Japanese Grammar

Japanese Grammar: Proper Particles with the Causative Form

A man lets/makes someone do something

This article is part of Wasabi grammatical support service. We’re more than delighted to answer any grammatical questions you may have without additional fee (*Wasabi user only). Today’s topic is how to use particles with the causative form.

Japanese Grammar: When It’s Appropriate to Use に and を with the Causative Form

Basic Idea of the Causative Form

Japanese causative form is equivalent to “to let/make someone do something” in English. However, unlike causative verbs in English such as “to let” and “to make,” Japanese doesn’t have any causative verbs, but expresses “to let” or “to make” by conjugating a verb into the same causative form.

U-verbs Remove the last character and attach “aseru” like 読 (yomu) ⇒ 読ませる (yomaseru)
Ru-verb Replace the last る with させる like 食べ (taberu) ⇒ 食べさせる (tabesaseru)
Exceptions する becomes させる and る becomes させる
1 先生せんせいせいたせた。 The teacher made the students stand up.
2 先生せんせいせいすわらせた。 The teacher let the students sit down.
3 先生せんせいせいかせた。 The teacher made the students cry.
4 先生せんせいせいほんべんきょうさせた。 The teacher let/made the students learn Japanese.

The context basically tells whether it means “to let” or “to make.” However, if you attach 「あげる」 or 「くれる (ください)」, it’s likely to become “to let” such as 「先生せんせいせいほんべんきょうさせてあげた (The teacher let the students learn Japanese)」. Now, you may have noticed that both particles; を and に are used differently. In some cases, を and に are interchangeable. In other cases, however, the selection of particles can make a sentence meaningless. Therefore, in this article you will learn the proper use of particles in detail.

Essential Rule of the Causative Form

With a Transitive Verb, Action Takers Are Always with に

1 わたし(それめさせて。 Let me decide (it). 
2 わたし(それ説明せつめいさせて。 Let me explain (it).
3 先生せんせいが(せいきょうしつそうさせた。 The teacher made (students) clean the classroom.
先生せんせいが(せい宿しゅくだいさせた。 The teacher made (students) do the homework.

Please don’t be confused with Japanese unique omissions. The (object) and the (action taker) are sometimes omitted in spoken Japanese. In sentences 1 and 2, the subject and the action taker are the same. In sentences 3 and 4, they are different. In either case, the action tacker should be with に and the objective should be with を.

With Emotional Actions, Action Takers Are Always with を

1 せい先生せんせいおこらせた。 The student made the teacher angry
2 せい先生せんせいおどろかせた。 The student made the teacher be surprised.
3 あねおとうとかせた。 The elder sister made the younger brother cry.
4 おとうとあねわらわせた。 The younger brother made the elder sister laugh.

This is very simple. When someone causes something emotional, を is always used with action takers.

If Action Takers Are Non-animated, It Should Be with を

1 せいぶっあんていさせた。 The government made the prices be stable.
2 台風たいふうつよかぜかせる。 Typhoon makes wind blow hard.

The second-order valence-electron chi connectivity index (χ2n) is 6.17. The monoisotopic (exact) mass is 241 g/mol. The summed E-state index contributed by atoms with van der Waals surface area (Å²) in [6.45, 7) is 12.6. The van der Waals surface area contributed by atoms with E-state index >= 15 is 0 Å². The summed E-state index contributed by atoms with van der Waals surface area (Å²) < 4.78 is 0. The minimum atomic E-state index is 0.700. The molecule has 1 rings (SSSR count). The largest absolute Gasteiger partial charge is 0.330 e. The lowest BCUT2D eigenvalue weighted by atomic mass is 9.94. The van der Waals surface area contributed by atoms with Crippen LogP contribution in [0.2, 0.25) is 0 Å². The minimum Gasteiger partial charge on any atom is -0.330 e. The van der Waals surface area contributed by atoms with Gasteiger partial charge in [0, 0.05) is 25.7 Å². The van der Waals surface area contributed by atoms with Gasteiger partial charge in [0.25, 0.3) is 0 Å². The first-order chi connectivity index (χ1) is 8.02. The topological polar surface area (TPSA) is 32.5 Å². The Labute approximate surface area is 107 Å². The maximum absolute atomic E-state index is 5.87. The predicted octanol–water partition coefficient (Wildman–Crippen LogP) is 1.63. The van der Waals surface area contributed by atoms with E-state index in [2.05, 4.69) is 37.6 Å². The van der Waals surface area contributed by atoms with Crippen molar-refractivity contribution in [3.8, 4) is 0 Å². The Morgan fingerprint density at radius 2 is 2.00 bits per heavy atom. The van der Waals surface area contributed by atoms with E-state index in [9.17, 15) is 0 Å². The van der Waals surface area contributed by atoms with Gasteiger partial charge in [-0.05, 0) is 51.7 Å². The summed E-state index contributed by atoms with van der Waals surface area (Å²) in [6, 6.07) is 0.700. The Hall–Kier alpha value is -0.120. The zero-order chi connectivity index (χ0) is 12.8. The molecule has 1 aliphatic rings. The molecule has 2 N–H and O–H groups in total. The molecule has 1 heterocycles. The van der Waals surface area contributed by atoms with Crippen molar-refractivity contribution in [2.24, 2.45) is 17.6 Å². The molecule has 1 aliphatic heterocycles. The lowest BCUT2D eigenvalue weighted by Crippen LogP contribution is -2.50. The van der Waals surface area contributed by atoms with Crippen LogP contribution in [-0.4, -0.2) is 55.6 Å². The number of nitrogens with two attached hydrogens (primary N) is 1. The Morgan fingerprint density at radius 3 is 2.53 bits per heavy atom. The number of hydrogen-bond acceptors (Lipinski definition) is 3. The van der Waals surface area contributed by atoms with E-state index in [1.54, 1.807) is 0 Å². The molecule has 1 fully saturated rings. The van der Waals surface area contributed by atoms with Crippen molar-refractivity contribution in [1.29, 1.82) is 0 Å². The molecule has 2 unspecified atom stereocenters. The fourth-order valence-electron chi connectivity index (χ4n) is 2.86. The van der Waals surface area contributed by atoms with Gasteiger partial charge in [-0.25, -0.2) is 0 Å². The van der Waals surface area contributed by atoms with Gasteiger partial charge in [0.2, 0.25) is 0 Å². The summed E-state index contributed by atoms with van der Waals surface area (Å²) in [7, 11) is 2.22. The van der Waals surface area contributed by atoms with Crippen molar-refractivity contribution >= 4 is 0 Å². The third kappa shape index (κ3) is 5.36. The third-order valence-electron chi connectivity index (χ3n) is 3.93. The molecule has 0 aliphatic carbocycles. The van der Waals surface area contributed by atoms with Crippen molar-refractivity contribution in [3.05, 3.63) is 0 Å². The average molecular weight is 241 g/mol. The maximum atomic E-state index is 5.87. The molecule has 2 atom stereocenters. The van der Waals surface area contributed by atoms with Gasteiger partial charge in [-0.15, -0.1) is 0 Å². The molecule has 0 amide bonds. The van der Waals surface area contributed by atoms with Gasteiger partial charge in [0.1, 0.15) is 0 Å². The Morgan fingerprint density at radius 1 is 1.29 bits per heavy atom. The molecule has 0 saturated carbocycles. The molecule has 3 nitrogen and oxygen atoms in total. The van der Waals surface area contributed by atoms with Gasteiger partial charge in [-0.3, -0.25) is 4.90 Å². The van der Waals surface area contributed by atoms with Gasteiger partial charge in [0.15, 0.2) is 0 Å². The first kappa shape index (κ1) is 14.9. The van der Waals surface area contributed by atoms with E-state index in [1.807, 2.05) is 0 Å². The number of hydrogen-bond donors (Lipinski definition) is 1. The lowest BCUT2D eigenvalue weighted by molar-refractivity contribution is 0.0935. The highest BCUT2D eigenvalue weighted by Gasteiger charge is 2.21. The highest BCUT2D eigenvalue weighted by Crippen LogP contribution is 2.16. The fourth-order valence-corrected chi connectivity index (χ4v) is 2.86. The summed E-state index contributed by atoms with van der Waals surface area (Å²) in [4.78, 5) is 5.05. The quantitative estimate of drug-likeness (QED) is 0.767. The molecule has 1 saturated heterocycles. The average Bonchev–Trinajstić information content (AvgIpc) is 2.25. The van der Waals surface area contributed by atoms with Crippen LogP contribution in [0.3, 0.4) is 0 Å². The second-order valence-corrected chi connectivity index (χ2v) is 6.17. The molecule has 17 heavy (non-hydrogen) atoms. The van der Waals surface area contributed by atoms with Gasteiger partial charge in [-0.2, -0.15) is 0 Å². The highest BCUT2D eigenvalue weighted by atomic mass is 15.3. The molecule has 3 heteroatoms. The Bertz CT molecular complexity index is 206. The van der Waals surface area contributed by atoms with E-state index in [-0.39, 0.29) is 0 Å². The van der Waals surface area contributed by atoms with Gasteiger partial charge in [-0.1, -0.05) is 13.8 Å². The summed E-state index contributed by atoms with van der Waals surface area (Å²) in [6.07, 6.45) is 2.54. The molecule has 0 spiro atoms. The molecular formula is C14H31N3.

This also sounds simple, however, if non-animate existences (inanimate objects) are regarded as people or as something that has free will, に should be used like this 「ロボット宿しゅくだいをさせた (I made the robot do homework)」 and 「グーグル調しらべさせた (I made Google search (it)」.


Advanced Rule of the Causative Form

With an Intransitive Verb, Action Takers Can Be with に and を

1 先生せんせいせいに / を かえらせた。 The teacher let/made the students go back.
2 先生せんせいせいに / を あるかせた。 The teacher let/made the students walk.
3 先生せんせいせいに / を やすませた。 The teacher let/made the students rest.
4 先生せんせいせいに / を させた。 The teacher let/made the students sleep.

This looks a little complicated, but there is a theory. If を is used in another point of the sentence, the particle with the action tacker should be に like this; 「先生せんせいせい安全あんぜんみちあるかせた (The teacher made the students walk in the safe way)」 and 「先生せんせいせい身体からだやすませた. (The teacher made the students rest their body)」. Also, when you want to ‘make’ someone do something, it’s likely (not always) that を is preferred to に.

Additional Lesson: The Causative-Passive Form

1 せい先生せんせい勉強べんきょうをさせられた。 The students were made to learn by the teacher.
2 せい先生せんせいはしらせられた。 The students were made to run by the teacher.

This from can be simply translated into “someone is made to do something” and direction givers are usually with に.


In practice conversations, the causative form is often used for making an offer with 「くれる (ください)」 and 「もらう」 like this; 「つだわせてください (Please let me help you)」 or used for making a request like this; 「つぎ月曜げつようやすませて くれますか / もらえますか? (Could you please let me take a leave on the next Monday?)」. That’s not difficult because the subject and the action taker are the same and the particle is usually omitted. However, in explanations, presentations, or formation situations, you may face or need to use the causative form with the proper particle. Thus, please try to remember the above rules or return here when necessary.

If you have any doubts about Japanese grammar, please feel free to ask us. We will answer any questions with pleasure (*Wasabi user only)!

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